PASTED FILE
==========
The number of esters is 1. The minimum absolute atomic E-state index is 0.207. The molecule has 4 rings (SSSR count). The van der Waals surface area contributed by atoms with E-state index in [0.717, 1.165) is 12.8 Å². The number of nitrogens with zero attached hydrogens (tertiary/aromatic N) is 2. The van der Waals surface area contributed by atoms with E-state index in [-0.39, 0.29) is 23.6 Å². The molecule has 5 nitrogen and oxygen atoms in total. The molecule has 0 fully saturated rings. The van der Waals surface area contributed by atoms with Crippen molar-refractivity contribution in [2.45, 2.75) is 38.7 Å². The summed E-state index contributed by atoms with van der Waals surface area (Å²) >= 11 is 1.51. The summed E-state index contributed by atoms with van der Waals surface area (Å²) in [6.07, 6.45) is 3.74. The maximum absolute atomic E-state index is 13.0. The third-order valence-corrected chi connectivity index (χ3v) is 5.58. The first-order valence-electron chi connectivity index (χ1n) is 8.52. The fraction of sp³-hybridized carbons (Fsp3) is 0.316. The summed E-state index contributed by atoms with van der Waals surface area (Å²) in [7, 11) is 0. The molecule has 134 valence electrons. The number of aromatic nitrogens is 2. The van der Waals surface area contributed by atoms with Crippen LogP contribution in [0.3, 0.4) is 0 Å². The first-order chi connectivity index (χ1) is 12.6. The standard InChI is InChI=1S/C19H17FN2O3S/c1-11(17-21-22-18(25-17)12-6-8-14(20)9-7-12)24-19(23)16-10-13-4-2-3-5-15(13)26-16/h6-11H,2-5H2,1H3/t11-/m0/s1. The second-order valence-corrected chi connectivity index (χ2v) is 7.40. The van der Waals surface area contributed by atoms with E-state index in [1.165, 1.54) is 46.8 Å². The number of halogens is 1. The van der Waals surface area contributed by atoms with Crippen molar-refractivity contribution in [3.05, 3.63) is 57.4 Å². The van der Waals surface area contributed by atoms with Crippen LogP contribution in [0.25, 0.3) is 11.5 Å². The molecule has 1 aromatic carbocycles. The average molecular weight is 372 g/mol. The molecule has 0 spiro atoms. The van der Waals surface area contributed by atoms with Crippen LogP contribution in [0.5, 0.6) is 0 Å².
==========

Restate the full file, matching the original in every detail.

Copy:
The number of esters is 1. The minimum absolute atomic E-state index is 0.207. The molecule has 4 rings (SSSR count). The van der Waals surface area contributed by atoms with E-state index in [0.717, 1.165) is 12.8 Å². The number of nitrogens with zero attached hydrogens (tertiary/aromatic N) is 2. The van der Waals surface area contributed by atoms with E-state index in [-0.39, 0.29) is 23.6 Å². The molecule has 5 nitrogen and oxygen atoms in total. The molecule has 0 fully saturated rings. The van der Waals surface area contributed by atoms with Crippen molar-refractivity contribution in [2.45, 2.75) is 38.7 Å². The summed E-state index contributed by atoms with van der Waals surface area (Å²) >= 11 is 1.51. The summed E-state index contributed by atoms with van der Waals surface area (Å²) in [6.07, 6.45) is 3.74. The maximum absolute atomic E-state index is 13.0. The third-order valence-corrected chi connectivity index (χ3v) is 5.58. The first-order valence-electron chi connectivity index (χ1n) is 8.52. The fraction of sp³-hybridized carbons (Fsp3) is 0.316. The summed E-state index contributed by atoms with van der Waals surface area (Å²) in [7, 11) is 0. The molecule has 134 valence electrons. The number of aromatic nitrogens is 2. The van der Waals surface area contributed by atoms with Crippen LogP contribution in [0.3, 0.4) is 0 Å². The first-order chi connectivity index (χ1) is 12.6. The standard InChI is InChI=1S/C19H17FN2O3S/c1-11(17-21-22-18(25-17)12-6-8-14(20)9-7-12)24-19(23)16-10-13-4-2-3-5-15(13)26-16/h6-11H,2-5H2,1H3/t11-/m0/s1. The second-order valence-corrected chi connectivity index (χ2v) is 7.40. The van der Waals surface area contributed by atoms with E-state index in [1.165, 1.54) is 46.8 Å². The number of halogens is 1. The van der Waals surface area contributed by atoms with Crippen molar-refractivity contribution in [3.05, 3.63) is 57.4 Å². The van der Waals surface area contributed by atoms with Crippen LogP contribution in [0.25, 0.3) is 11.5 Å². The molecule has 1 aromatic carbocycles. The average molecular weight is 372 g/mol. The molecule has 0 spiro atoms. The van der Waals surface area contributed by atoms with Crippen LogP contribution in [0.5, 0.6) is 0 Å².